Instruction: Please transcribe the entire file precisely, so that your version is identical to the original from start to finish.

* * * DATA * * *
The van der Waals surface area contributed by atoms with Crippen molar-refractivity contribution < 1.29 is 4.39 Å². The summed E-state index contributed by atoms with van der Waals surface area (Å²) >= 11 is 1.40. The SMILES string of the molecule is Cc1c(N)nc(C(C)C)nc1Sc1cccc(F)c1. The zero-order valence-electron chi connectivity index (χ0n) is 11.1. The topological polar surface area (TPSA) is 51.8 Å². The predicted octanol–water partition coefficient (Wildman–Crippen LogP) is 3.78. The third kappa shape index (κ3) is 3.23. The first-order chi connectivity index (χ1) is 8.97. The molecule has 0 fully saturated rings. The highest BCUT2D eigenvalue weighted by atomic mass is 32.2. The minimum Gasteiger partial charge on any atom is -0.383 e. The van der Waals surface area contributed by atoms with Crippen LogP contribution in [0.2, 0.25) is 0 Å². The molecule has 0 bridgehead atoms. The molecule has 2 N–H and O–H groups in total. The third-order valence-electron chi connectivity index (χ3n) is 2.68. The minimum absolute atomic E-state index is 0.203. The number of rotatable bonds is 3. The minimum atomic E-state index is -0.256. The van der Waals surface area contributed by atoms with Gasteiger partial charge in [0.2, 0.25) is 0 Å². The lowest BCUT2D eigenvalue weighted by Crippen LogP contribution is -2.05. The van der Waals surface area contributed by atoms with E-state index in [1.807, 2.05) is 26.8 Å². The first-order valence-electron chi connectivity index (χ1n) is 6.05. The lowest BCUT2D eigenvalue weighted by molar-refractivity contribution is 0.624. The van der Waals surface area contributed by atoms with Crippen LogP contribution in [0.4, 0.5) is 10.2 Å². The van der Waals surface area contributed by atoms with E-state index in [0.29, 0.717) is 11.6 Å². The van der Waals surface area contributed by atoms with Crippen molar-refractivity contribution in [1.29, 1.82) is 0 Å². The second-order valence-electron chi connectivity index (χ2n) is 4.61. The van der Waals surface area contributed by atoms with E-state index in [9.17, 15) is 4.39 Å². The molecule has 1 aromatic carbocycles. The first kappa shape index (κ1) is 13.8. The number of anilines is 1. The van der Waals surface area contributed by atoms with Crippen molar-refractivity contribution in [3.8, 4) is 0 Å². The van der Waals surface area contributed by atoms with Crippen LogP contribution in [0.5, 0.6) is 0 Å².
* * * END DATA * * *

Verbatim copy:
The van der Waals surface area contributed by atoms with Crippen molar-refractivity contribution < 1.29 is 4.39 Å². The summed E-state index contributed by atoms with van der Waals surface area (Å²) >= 11 is 1.40. The SMILES string of the molecule is Cc1c(N)nc(C(C)C)nc1Sc1cccc(F)c1. The zero-order valence-electron chi connectivity index (χ0n) is 11.1. The topological polar surface area (TPSA) is 51.8 Å². The predicted octanol–water partition coefficient (Wildman–Crippen LogP) is 3.78. The third kappa shape index (κ3) is 3.23. The first-order chi connectivity index (χ1) is 8.97. The molecule has 0 fully saturated rings. The highest BCUT2D eigenvalue weighted by atomic mass is 32.2. The minimum Gasteiger partial charge on any atom is -0.383 e. The van der Waals surface area contributed by atoms with Crippen LogP contribution in [0.2, 0.25) is 0 Å². The molecule has 0 bridgehead atoms. The molecule has 2 N–H and O–H groups in total. The third-order valence-electron chi connectivity index (χ3n) is 2.68. The minimum absolute atomic E-state index is 0.203. The number of rotatable bonds is 3. The minimum atomic E-state index is -0.256. The van der Waals surface area contributed by atoms with Gasteiger partial charge in [0.2, 0.25) is 0 Å². The lowest BCUT2D eigenvalue weighted by Crippen LogP contribution is -2.05. The van der Waals surface area contributed by atoms with E-state index in [1.807, 2.05) is 26.8 Å². The first-order valence-electron chi connectivity index (χ1n) is 6.05. The lowest BCUT2D eigenvalue weighted by molar-refractivity contribution is 0.624. The van der Waals surface area contributed by atoms with Crippen LogP contribution in [0.4, 0.5) is 10.2 Å². The van der Waals surface area contributed by atoms with E-state index in [0.29, 0.717) is 11.6 Å². The van der Waals surface area contributed by atoms with Crippen molar-refractivity contribution in [1.29, 1.82) is 0 Å². The second-order valence-electron chi connectivity index (χ2n) is 4.61. The van der Waals surface area contributed by atoms with E-state index in [9.17, 15) is 4.39 Å². The molecule has 1 aromatic carbocycles. The first kappa shape index (κ1) is 13.8. The number of anilines is 1. The van der Waals surface area contributed by atoms with Crippen molar-refractivity contribution in [3.8, 4) is 0 Å². The van der Waals surface area contributed by atoms with Crippen LogP contribution in [0.5, 0.6) is 0 Å².